Outside an Apple store in Beijing.
(Photo: AFP/Getty Images)
USA TODAY - Apple may not have a new iPhone or watch to brag about yet, but at least it can say it's No. 1 with investors again.
Less than two months after Apple stock had fallen below $400 and seemed on a course for $300 or worse, the stock is back above $500 and looking like a market leader again.
And leading in a big way. The hottest stock in the Standard & Poor's 500 last index last week, up 10%, Apple is adding to its lead as the world's most-valuable company, a title it reclaimed from Exxon Mobil at the end of July after losing it this January amid a brutal selloff of the stock.
Friday, with shares closing up $4.42 at $502.33, Apple has a market value of more than $456.4 billion, easily surpassing the value of Exxon at $386.9 billion and No. 3 Google at $286.3 billion.
Returning to No. 1 is a clear reason for optimism for Apple shareholders. But the stock is still nearly 30% below its high of more than $700 a share.
The stock at the top of the market value charts has a "mammoth impact" on the markets because it sets the tone for industry leadership and affects the types of stocks that investors are looking for, says Howard Silverblatt of S&P Dow Jones Indices.
This horse race for Wall Street's No. 1 reflects:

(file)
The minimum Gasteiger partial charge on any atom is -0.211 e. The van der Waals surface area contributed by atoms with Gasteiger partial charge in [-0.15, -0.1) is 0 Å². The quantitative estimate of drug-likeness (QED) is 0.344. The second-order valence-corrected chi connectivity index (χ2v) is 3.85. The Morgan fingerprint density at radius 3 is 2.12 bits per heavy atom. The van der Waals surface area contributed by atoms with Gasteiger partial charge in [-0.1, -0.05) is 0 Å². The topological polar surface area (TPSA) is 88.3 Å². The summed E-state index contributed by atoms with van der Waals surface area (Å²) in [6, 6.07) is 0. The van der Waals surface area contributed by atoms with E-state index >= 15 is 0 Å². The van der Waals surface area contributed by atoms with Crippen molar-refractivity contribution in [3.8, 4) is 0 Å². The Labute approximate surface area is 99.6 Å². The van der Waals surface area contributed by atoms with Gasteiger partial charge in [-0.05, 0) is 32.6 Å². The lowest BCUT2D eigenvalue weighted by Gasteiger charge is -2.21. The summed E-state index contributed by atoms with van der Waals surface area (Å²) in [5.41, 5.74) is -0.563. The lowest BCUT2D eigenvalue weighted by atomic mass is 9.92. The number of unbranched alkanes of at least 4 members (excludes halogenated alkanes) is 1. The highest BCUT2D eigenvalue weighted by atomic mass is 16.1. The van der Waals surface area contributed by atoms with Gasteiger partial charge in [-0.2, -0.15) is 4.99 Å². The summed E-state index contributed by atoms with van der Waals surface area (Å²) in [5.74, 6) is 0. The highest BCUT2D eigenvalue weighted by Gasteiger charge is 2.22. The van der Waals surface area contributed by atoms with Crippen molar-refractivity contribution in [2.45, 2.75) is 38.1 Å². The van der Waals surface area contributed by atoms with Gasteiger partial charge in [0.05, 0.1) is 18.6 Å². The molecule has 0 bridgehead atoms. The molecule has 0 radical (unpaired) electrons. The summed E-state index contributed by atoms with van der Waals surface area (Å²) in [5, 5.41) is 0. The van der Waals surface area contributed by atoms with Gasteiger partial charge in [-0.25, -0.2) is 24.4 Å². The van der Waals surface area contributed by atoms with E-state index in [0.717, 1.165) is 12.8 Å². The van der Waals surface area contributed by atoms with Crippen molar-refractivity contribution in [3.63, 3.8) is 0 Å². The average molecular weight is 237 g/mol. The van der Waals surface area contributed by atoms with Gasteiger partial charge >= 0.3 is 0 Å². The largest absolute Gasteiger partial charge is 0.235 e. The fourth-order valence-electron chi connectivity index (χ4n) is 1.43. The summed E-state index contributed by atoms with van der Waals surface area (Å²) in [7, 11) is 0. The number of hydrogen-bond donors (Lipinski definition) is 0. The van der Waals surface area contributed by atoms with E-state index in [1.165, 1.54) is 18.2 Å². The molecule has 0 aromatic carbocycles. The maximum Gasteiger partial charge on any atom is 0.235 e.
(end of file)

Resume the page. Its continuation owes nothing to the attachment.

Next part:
* Apple getting a private investor bump. Shares of Apple got big momentum this week after famed investor Carl Icahn disclosed he was building a position in the stock, followed by word George Soros is buying, too. "The stock wanted to go higher anyhow, but (Icahn) pushed it," says Kim Caughey Forrest. Several private investors are eyeing Apple's mound of $150 billion in cash and investments as a potential windfall if released as stock buybacks or dividends.
* The woes of Exxon. The energy giant had ruled the No. 1 perch since 2007 before behind toppled by Apple in 2012. But the company sorely disappointed investors when reporting a 57% decline in earnings in its quarter ended in June 2013 of $6.9 billion. Analysts are now calling for Exxon Mobil to report 9.4% lower adjusted earnings per share in the current year. Exxon needs its shares to top $105 to beat out Apple at its current price, Silverblatt says. Exxon closed Friday down 25 cents at $87.91.
* One company bucking the struggling technology sector. Investors have turned sour on many technology stocks as earnings forecasts have moderated. Analysts are calling for 1.7% growth in technology earnings this year, says S&P Capital IQ, well below the expected 6.1% growth of the Standard & Poor's 500. Meanwhile, the Information Technology sector of the Standard & Poor's 500 is up roughly 10% this year, missing the S&P 500's 16% gain this year.
But despite Apple's recent stock gains, investors like Caughey Forrest don't think investors should get back in since the company relies on breakthrough products, which have been missing as competition intensifies. "Getting to the top is hard," says Silverblatt. "Staying there is even harder."
(Copyright © 2013 USA TODAY)